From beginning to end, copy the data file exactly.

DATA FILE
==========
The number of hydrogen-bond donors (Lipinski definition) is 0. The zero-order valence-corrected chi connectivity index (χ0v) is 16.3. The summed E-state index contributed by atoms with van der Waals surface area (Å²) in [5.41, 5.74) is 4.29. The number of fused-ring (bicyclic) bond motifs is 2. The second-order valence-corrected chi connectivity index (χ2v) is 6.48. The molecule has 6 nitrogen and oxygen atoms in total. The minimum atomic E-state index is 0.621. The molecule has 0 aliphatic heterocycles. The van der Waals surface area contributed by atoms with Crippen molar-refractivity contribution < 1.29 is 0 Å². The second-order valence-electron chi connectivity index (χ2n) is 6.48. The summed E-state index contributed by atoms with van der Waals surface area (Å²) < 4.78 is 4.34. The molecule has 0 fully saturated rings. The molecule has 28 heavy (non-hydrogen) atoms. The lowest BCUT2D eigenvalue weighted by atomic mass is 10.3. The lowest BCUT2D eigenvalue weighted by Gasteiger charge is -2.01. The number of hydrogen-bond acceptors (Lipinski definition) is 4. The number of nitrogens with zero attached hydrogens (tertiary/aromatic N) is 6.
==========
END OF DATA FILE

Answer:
The number of hydrogen-bond donors (Lipinski definition) is 0. The zero-order valence-corrected chi connectivity index (χ0v) is 16.3. The summed E-state index contributed by atoms with van der Waals surface area (Å²) in [5.41, 5.74) is 4.29. The number of fused-ring (bicyclic) bond motifs is 2. The second-order valence-corrected chi connectivity index (χ2v) is 6.48. The molecule has 6 nitrogen and oxygen atoms in total. The minimum atomic E-state index is 0.621. The molecule has 0 aliphatic heterocycles. The van der Waals surface area contributed by atoms with Crippen molar-refractivity contribution < 1.29 is 0 Å². The second-order valence-electron chi connectivity index (χ2n) is 6.48. The summed E-state index contributed by atoms with van der Waals surface area (Å²) < 4.78 is 4.34. The molecule has 0 fully saturated rings. The molecule has 28 heavy (non-hydrogen) atoms. The lowest BCUT2D eigenvalue weighted by atomic mass is 10.3. The lowest BCUT2D eigenvalue weighted by Gasteiger charge is -2.01. The number of hydrogen-bond acceptors (Lipinski definition) is 4. The number of nitrogens with zero attached hydrogens (tertiary/aromatic N) is 6.